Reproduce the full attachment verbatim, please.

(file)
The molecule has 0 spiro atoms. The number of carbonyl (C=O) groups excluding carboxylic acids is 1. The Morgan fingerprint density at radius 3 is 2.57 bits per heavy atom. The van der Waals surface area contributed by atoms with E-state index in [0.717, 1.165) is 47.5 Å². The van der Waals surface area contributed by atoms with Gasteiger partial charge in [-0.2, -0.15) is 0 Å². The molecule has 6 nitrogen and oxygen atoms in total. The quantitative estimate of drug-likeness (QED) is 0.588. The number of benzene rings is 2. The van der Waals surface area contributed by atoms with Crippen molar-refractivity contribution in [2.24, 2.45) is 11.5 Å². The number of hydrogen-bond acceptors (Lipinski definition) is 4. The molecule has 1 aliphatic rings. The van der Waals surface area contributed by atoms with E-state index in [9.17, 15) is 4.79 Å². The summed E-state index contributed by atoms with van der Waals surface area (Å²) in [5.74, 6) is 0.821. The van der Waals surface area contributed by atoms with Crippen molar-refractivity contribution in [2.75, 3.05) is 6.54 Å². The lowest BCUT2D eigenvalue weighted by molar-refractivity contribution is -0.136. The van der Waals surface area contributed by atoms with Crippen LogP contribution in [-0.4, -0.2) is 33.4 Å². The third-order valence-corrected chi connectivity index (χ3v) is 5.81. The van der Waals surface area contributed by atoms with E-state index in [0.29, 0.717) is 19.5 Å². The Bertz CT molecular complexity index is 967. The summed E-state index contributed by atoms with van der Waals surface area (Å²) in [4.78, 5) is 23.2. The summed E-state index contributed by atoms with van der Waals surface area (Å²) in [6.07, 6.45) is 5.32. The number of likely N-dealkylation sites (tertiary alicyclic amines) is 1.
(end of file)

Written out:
The molecule has 0 spiro atoms. The number of carbonyl (C=O) groups excluding carboxylic acids is 1. The Morgan fingerprint density at radius 3 is 2.57 bits per heavy atom. The van der Waals surface area contributed by atoms with E-state index in [0.717, 1.165) is 47.5 Å². The van der Waals surface area contributed by atoms with Gasteiger partial charge in [-0.2, -0.15) is 0 Å². The molecule has 6 nitrogen and oxygen atoms in total. The quantitative estimate of drug-likeness (QED) is 0.588. The number of benzene rings is 2. The van der Waals surface area contributed by atoms with Crippen molar-refractivity contribution in [2.24, 2.45) is 11.5 Å². The number of hydrogen-bond acceptors (Lipinski definition) is 4. The molecule has 1 aliphatic rings. The van der Waals surface area contributed by atoms with E-state index in [9.17, 15) is 4.79 Å². The summed E-state index contributed by atoms with van der Waals surface area (Å²) in [5.74, 6) is 0.821. The van der Waals surface area contributed by atoms with Crippen molar-refractivity contribution in [2.75, 3.05) is 6.54 Å². The lowest BCUT2D eigenvalue weighted by molar-refractivity contribution is -0.136. The van der Waals surface area contributed by atoms with Crippen LogP contribution in [-0.4, -0.2) is 33.4 Å². The third-order valence-corrected chi connectivity index (χ3v) is 5.81. The van der Waals surface area contributed by atoms with E-state index in [0.29, 0.717) is 19.5 Å². The Bertz CT molecular complexity index is 967. The summed E-state index contributed by atoms with van der Waals surface area (Å²) in [4.78, 5) is 23.2. The summed E-state index contributed by atoms with van der Waals surface area (Å²) in [6.07, 6.45) is 5.32. The number of likely N-dealkylation sites (tertiary alicyclic amines) is 1.